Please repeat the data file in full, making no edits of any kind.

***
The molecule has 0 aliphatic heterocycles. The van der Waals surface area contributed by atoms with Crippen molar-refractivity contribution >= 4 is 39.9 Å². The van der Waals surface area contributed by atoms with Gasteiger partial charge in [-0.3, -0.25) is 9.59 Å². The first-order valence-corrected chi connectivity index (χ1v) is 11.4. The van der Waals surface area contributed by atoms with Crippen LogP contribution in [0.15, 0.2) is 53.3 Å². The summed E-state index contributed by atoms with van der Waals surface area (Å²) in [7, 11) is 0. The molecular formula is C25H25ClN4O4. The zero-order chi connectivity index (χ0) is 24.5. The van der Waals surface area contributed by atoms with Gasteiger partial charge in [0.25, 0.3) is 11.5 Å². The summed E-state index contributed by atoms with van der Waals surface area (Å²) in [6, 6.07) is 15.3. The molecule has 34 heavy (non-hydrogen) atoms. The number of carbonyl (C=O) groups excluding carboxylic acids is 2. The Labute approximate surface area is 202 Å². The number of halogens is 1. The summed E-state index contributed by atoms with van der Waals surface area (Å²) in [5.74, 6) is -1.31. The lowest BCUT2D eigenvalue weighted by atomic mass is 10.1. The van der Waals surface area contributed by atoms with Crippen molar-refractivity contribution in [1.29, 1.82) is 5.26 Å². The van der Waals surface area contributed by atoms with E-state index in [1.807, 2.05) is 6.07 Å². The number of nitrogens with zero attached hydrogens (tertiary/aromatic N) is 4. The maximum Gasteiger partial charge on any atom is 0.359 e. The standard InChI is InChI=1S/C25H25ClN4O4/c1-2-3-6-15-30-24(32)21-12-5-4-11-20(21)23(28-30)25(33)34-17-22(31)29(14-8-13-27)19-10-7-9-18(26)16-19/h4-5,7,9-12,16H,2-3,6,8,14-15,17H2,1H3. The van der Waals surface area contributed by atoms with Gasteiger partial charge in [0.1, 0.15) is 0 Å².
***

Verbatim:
The molecule has 0 aliphatic heterocycles. The van der Waals surface area contributed by atoms with Crippen molar-refractivity contribution >= 4 is 39.9 Å². The van der Waals surface area contributed by atoms with Gasteiger partial charge in [-0.3, -0.25) is 9.59 Å². The first-order valence-corrected chi connectivity index (χ1v) is 11.4. The van der Waals surface area contributed by atoms with Crippen LogP contribution in [0.15, 0.2) is 53.3 Å². The summed E-state index contributed by atoms with van der Waals surface area (Å²) in [7, 11) is 0. The molecular formula is C25H25ClN4O4. The zero-order chi connectivity index (χ0) is 24.5. The van der Waals surface area contributed by atoms with Gasteiger partial charge in [0.25, 0.3) is 11.5 Å². The summed E-state index contributed by atoms with van der Waals surface area (Å²) in [6, 6.07) is 15.3. The molecule has 34 heavy (non-hydrogen) atoms. The number of carbonyl (C=O) groups excluding carboxylic acids is 2. The Labute approximate surface area is 202 Å². The number of halogens is 1. The summed E-state index contributed by atoms with van der Waals surface area (Å²) in [5.74, 6) is -1.31. The lowest BCUT2D eigenvalue weighted by atomic mass is 10.1. The van der Waals surface area contributed by atoms with Crippen molar-refractivity contribution in [1.29, 1.82) is 5.26 Å². The van der Waals surface area contributed by atoms with E-state index in [1.807, 2.05) is 6.07 Å². The number of nitrogens with zero attached hydrogens (tertiary/aromatic N) is 4. The maximum Gasteiger partial charge on any atom is 0.359 e. The standard InChI is InChI=1S/C25H25ClN4O4/c1-2-3-6-15-30-24(32)21-12-5-4-11-20(21)23(28-30)25(33)34-17-22(31)29(14-8-13-27)19-10-7-9-18(26)16-19/h4-5,7,9-12,16H,2-3,6,8,14-15,17H2,1H3. The van der Waals surface area contributed by atoms with Gasteiger partial charge in [0.1, 0.15) is 0 Å².